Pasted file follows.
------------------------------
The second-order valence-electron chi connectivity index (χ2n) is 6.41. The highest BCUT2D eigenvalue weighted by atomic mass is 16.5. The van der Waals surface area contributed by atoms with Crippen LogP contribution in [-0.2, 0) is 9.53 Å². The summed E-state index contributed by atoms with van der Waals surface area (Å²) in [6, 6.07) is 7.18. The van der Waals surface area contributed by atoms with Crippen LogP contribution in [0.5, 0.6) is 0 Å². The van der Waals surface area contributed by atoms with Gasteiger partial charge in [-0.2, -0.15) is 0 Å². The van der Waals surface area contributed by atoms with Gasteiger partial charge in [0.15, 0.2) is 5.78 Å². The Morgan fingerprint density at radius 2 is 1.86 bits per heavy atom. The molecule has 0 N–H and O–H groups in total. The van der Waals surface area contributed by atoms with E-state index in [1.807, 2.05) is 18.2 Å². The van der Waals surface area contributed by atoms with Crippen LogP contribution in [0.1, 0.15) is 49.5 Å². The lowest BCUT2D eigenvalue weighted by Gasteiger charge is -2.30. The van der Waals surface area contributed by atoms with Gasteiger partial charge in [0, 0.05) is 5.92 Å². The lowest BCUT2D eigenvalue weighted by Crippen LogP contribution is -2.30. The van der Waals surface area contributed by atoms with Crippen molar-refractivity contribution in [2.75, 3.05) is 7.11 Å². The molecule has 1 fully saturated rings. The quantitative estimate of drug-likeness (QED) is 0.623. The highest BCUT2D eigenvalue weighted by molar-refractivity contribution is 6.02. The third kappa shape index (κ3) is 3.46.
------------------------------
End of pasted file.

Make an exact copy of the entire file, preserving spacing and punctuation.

The second-order valence-electron chi connectivity index (χ2n) is 6.41. The highest BCUT2D eigenvalue weighted by atomic mass is 16.5. The van der Waals surface area contributed by atoms with Crippen LogP contribution in [-0.2, 0) is 9.53 Å². The summed E-state index contributed by atoms with van der Waals surface area (Å²) in [6, 6.07) is 7.18. The van der Waals surface area contributed by atoms with Crippen LogP contribution in [0.5, 0.6) is 0 Å². The van der Waals surface area contributed by atoms with Gasteiger partial charge in [-0.2, -0.15) is 0 Å². The van der Waals surface area contributed by atoms with Gasteiger partial charge in [0.15, 0.2) is 5.78 Å². The Morgan fingerprint density at radius 2 is 1.86 bits per heavy atom. The molecule has 0 N–H and O–H groups in total. The van der Waals surface area contributed by atoms with E-state index in [1.807, 2.05) is 18.2 Å². The van der Waals surface area contributed by atoms with Crippen LogP contribution in [0.1, 0.15) is 49.5 Å². The lowest BCUT2D eigenvalue weighted by Gasteiger charge is -2.30. The van der Waals surface area contributed by atoms with Gasteiger partial charge in [0, 0.05) is 5.92 Å². The lowest BCUT2D eigenvalue weighted by Crippen LogP contribution is -2.30. The van der Waals surface area contributed by atoms with Crippen molar-refractivity contribution in [2.75, 3.05) is 7.11 Å². The molecule has 1 fully saturated rings. The quantitative estimate of drug-likeness (QED) is 0.623. The highest BCUT2D eigenvalue weighted by molar-refractivity contribution is 6.02. The third kappa shape index (κ3) is 3.46.